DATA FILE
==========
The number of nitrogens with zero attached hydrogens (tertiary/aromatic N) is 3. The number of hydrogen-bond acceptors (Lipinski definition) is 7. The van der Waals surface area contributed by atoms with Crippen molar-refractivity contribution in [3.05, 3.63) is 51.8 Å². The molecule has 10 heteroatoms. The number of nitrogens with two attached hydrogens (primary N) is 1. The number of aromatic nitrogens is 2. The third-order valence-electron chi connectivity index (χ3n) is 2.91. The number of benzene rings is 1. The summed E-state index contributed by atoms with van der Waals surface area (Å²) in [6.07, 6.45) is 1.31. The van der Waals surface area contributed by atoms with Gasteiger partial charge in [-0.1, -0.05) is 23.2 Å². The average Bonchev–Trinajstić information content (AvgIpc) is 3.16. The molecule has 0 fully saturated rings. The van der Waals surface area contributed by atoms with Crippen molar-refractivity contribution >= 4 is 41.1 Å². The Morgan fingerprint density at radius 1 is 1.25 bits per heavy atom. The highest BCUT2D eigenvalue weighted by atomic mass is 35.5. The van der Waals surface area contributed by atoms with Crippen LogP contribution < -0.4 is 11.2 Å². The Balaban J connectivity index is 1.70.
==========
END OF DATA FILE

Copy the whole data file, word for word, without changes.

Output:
The number of nitrogens with zero attached hydrogens (tertiary/aromatic N) is 3. The number of hydrogen-bond acceptors (Lipinski definition) is 7. The van der Waals surface area contributed by atoms with Crippen molar-refractivity contribution in [3.05, 3.63) is 51.8 Å². The molecule has 10 heteroatoms. The number of nitrogens with two attached hydrogens (primary N) is 1. The number of aromatic nitrogens is 2. The third-order valence-electron chi connectivity index (χ3n) is 2.91. The number of benzene rings is 1. The summed E-state index contributed by atoms with van der Waals surface area (Å²) in [6.07, 6.45) is 1.31. The van der Waals surface area contributed by atoms with Gasteiger partial charge in [-0.1, -0.05) is 23.2 Å². The average Bonchev–Trinajstić information content (AvgIpc) is 3.16. The molecule has 0 fully saturated rings. The van der Waals surface area contributed by atoms with Crippen molar-refractivity contribution >= 4 is 41.1 Å². The Morgan fingerprint density at radius 1 is 1.25 bits per heavy atom. The highest BCUT2D eigenvalue weighted by atomic mass is 35.5. The van der Waals surface area contributed by atoms with Crippen LogP contribution < -0.4 is 11.2 Å². The Balaban J connectivity index is 1.70.